Being the parent of an autistic kid can pose many challenges. A lot of them are somewhat known but few people give much thought to how hard even simple everyday activities can be for an autistic person.
Take going to the barber, for example. A lot of barbers recognize what a nightmare getting a haircut is for an autist.
“Autistic children (can) often find having their hair cut extremely distressing because of sensory challenges associated with the condition. This means that when (they) are having their hair cut, the feeling of hands running through the hair landing on the face or body and the noise of scissors can cause distress.” – says Meleri Thomas of the National Autistic Society in the UK. (1)
Why is that so? According to the UK National Health Service, there are several main types of behavior autistic kids display in stressful situations (2):
- “reacting unusually negatively when asked to do something by someone else”
- “not being aware of other people’s personal space, or being unusually intolerant of people entering their own space”
- “preferring to have a familiar routine and getting very upset if there are changes to this routine”
All of these, as well as other standard autistic reactions become huge problems during a standard 15-20 minute visit to the hairdresser or the barber. What’s more, there’s also an inherent risk involved in getting your hair cut as there are sharp scissors constantly snapping near the child’s face – even the simplest move or jump out of stress can accidentally cause serious harm.
Fortunately, some barbers have started to not only recognize the issue but act on it as well.
One such barber is Donncha O’Connell who shares an interesting story.
“We do have a few kids with special needs coming in. You take your time. (I) find that if you’re relaxed around them then they generally don’t have an issue.”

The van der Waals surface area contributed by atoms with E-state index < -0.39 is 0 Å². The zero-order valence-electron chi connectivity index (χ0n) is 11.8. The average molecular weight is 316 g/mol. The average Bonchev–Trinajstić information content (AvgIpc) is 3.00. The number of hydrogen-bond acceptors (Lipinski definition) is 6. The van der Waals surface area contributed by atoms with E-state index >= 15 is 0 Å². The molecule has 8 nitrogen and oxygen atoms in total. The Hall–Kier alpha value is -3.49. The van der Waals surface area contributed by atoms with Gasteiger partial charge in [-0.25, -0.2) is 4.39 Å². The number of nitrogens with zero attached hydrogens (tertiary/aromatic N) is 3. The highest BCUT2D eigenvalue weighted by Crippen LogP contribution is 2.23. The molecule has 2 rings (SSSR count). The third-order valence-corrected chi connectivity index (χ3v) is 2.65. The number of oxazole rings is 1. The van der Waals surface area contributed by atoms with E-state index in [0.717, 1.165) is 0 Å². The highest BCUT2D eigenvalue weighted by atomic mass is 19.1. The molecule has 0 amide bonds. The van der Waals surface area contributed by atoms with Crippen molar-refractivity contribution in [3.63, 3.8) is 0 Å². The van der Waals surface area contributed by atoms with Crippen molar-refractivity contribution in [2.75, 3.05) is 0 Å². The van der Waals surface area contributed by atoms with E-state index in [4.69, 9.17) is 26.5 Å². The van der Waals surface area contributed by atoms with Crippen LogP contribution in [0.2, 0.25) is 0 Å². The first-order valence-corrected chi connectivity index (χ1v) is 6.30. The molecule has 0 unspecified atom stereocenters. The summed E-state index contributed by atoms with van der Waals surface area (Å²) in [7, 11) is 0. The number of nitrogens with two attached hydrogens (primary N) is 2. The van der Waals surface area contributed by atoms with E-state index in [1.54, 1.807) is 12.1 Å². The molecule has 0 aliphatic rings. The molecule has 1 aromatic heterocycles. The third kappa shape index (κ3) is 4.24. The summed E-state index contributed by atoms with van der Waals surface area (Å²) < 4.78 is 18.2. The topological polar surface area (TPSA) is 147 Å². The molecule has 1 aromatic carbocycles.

Donncha has had quite a bit of experience with autistic kids. One such example is the 16-year-old Ewan O’Dwyer who insists on getting his hair cut by Donncha O’Connell in the back of their family car. This practice started when Donncha first noticed the child was restless in his barber shop and allowed Ewan to calm down and decide how he wants his hair cut – the young Ewan just got up and went to his car where he felt safe.
“Evan for the last 14 years has gone back to the same place. I just found there was something about Donncha. He’s so laidback. He’s so good,” Evan’s mother, Deirdre says about the situation.
Donncha O’Connell also seems very much fine with the situation: “I’ve never cut anyone’s hair in the back of the car. (It’s) not a huge deal. Obviously, it’s a big thing for Deirdre. You do what you have to do. Evan can decide where and when he wants to get his hair done, but we go with it.”
There are other such examples popping up in the UK too. James Williams, a barber in Wales, UK also advocates for more understanding toward autism by barbers and hairdressers.
“Some hairdressers refuse to cut the hair of autistic children. That’s because they will scream and respond badly, but I’m trying to get the message out there that they shouldn’t be turned away.” He says “One of the biggest arguments I have with other hairdressers is when they make someone with autism sit in a chair to have their hair cut.”
Mr. Williams has had a lot of practice cutting the hair of autistic children – he’s done it on a windowstill, while lying on the floor or sitting on a desk, as well as in a car. When asked how he manages to work with autistic children, James simply says “I try to pick up on the child’s emotions.” He also shares that he plans to create a map of hairdressers where autistic children “are actively welcome” and publish it online.
Hopefully, this map will become available soon and the practice of working more thoughtfully with autistic kids will spread even further.